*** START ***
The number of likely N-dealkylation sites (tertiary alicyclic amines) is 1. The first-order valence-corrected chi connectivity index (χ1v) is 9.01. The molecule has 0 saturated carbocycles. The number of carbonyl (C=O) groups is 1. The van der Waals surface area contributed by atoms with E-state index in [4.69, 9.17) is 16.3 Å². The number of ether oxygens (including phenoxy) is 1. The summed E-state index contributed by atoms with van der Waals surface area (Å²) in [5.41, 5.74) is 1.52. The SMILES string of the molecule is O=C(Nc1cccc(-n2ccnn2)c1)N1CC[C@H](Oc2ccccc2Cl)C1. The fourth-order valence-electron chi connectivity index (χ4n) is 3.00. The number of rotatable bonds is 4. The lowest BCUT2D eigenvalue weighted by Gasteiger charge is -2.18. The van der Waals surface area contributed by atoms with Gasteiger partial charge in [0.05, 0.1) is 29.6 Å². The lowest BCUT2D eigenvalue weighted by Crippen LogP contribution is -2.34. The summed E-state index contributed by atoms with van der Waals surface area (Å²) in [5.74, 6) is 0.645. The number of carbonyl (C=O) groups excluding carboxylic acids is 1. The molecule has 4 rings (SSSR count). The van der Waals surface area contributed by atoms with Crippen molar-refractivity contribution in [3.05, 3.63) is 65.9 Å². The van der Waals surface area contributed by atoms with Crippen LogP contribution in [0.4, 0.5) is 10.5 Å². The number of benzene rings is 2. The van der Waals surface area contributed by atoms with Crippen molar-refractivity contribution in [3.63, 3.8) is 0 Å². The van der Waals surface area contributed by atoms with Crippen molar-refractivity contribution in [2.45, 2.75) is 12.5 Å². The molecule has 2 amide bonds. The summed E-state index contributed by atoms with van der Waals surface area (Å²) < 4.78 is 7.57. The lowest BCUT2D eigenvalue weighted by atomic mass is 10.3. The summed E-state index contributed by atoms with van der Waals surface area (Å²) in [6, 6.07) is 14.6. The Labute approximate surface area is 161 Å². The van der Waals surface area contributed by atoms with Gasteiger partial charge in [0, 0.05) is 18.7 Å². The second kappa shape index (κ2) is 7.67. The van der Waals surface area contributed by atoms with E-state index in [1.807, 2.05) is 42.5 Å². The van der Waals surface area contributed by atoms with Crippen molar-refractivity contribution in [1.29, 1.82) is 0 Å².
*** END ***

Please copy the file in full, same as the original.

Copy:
The number of likely N-dealkylation sites (tertiary alicyclic amines) is 1. The first-order valence-corrected chi connectivity index (χ1v) is 9.01. The molecule has 0 saturated carbocycles. The number of carbonyl (C=O) groups is 1. The van der Waals surface area contributed by atoms with E-state index in [4.69, 9.17) is 16.3 Å². The number of ether oxygens (including phenoxy) is 1. The summed E-state index contributed by atoms with van der Waals surface area (Å²) in [5.41, 5.74) is 1.52. The SMILES string of the molecule is O=C(Nc1cccc(-n2ccnn2)c1)N1CC[C@H](Oc2ccccc2Cl)C1. The fourth-order valence-electron chi connectivity index (χ4n) is 3.00. The number of rotatable bonds is 4. The lowest BCUT2D eigenvalue weighted by Gasteiger charge is -2.18. The van der Waals surface area contributed by atoms with Gasteiger partial charge in [0.05, 0.1) is 29.6 Å². The lowest BCUT2D eigenvalue weighted by Crippen LogP contribution is -2.34. The summed E-state index contributed by atoms with van der Waals surface area (Å²) in [5.74, 6) is 0.645. The number of carbonyl (C=O) groups excluding carboxylic acids is 1. The molecule has 4 rings (SSSR count). The van der Waals surface area contributed by atoms with Crippen molar-refractivity contribution in [3.05, 3.63) is 65.9 Å². The van der Waals surface area contributed by atoms with Crippen LogP contribution in [0.4, 0.5) is 10.5 Å². The number of benzene rings is 2. The van der Waals surface area contributed by atoms with Crippen molar-refractivity contribution in [3.63, 3.8) is 0 Å². The van der Waals surface area contributed by atoms with Crippen molar-refractivity contribution in [2.45, 2.75) is 12.5 Å². The molecule has 2 amide bonds. The summed E-state index contributed by atoms with van der Waals surface area (Å²) < 4.78 is 7.57. The lowest BCUT2D eigenvalue weighted by atomic mass is 10.3. The summed E-state index contributed by atoms with van der Waals surface area (Å²) in [6, 6.07) is 14.6. The Labute approximate surface area is 161 Å². The van der Waals surface area contributed by atoms with Gasteiger partial charge in [0, 0.05) is 18.7 Å². The second kappa shape index (κ2) is 7.67. The van der Waals surface area contributed by atoms with E-state index in [1.807, 2.05) is 42.5 Å². The van der Waals surface area contributed by atoms with Crippen molar-refractivity contribution in [1.29, 1.82) is 0 Å².